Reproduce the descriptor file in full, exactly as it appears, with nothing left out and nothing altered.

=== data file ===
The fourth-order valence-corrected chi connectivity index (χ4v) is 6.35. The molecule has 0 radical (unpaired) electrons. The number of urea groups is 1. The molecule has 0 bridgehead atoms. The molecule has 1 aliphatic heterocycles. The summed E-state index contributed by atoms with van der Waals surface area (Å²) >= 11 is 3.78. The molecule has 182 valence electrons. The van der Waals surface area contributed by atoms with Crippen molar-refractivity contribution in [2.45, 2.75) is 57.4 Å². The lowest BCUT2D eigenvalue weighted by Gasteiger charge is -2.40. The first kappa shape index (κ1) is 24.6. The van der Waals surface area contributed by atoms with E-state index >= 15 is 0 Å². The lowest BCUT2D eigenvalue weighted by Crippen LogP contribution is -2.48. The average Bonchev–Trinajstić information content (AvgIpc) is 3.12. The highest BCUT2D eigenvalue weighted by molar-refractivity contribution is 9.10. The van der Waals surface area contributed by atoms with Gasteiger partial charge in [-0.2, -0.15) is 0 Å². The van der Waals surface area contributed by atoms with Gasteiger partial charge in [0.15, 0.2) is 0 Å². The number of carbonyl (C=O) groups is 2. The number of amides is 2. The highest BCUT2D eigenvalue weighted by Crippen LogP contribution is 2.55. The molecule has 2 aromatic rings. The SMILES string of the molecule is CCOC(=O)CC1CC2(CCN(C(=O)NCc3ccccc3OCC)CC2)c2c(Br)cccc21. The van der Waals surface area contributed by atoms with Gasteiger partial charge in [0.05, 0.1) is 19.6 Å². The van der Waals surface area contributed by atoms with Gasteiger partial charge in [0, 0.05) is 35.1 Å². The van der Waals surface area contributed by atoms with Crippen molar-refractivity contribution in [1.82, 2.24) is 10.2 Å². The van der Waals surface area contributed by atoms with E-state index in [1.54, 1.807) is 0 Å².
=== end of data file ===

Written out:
The fourth-order valence-corrected chi connectivity index (χ4v) is 6.35. The molecule has 0 radical (unpaired) electrons. The number of urea groups is 1. The molecule has 0 bridgehead atoms. The molecule has 1 aliphatic heterocycles. The summed E-state index contributed by atoms with van der Waals surface area (Å²) >= 11 is 3.78. The molecule has 182 valence electrons. The van der Waals surface area contributed by atoms with Crippen molar-refractivity contribution in [2.45, 2.75) is 57.4 Å². The lowest BCUT2D eigenvalue weighted by Gasteiger charge is -2.40. The first kappa shape index (κ1) is 24.6. The van der Waals surface area contributed by atoms with E-state index >= 15 is 0 Å². The lowest BCUT2D eigenvalue weighted by Crippen LogP contribution is -2.48. The average Bonchev–Trinajstić information content (AvgIpc) is 3.12. The highest BCUT2D eigenvalue weighted by molar-refractivity contribution is 9.10. The van der Waals surface area contributed by atoms with Gasteiger partial charge in [-0.2, -0.15) is 0 Å². The van der Waals surface area contributed by atoms with Gasteiger partial charge in [0.15, 0.2) is 0 Å². The number of carbonyl (C=O) groups is 2. The number of amides is 2. The highest BCUT2D eigenvalue weighted by Crippen LogP contribution is 2.55. The molecule has 2 aromatic rings. The SMILES string of the molecule is CCOC(=O)CC1CC2(CCN(C(=O)NCc3ccccc3OCC)CC2)c2c(Br)cccc21. The van der Waals surface area contributed by atoms with Gasteiger partial charge in [0.05, 0.1) is 19.6 Å². The van der Waals surface area contributed by atoms with Gasteiger partial charge in [0, 0.05) is 35.1 Å². The van der Waals surface area contributed by atoms with Crippen molar-refractivity contribution in [1.82, 2.24) is 10.2 Å². The van der Waals surface area contributed by atoms with E-state index in [1.54, 1.807) is 0 Å².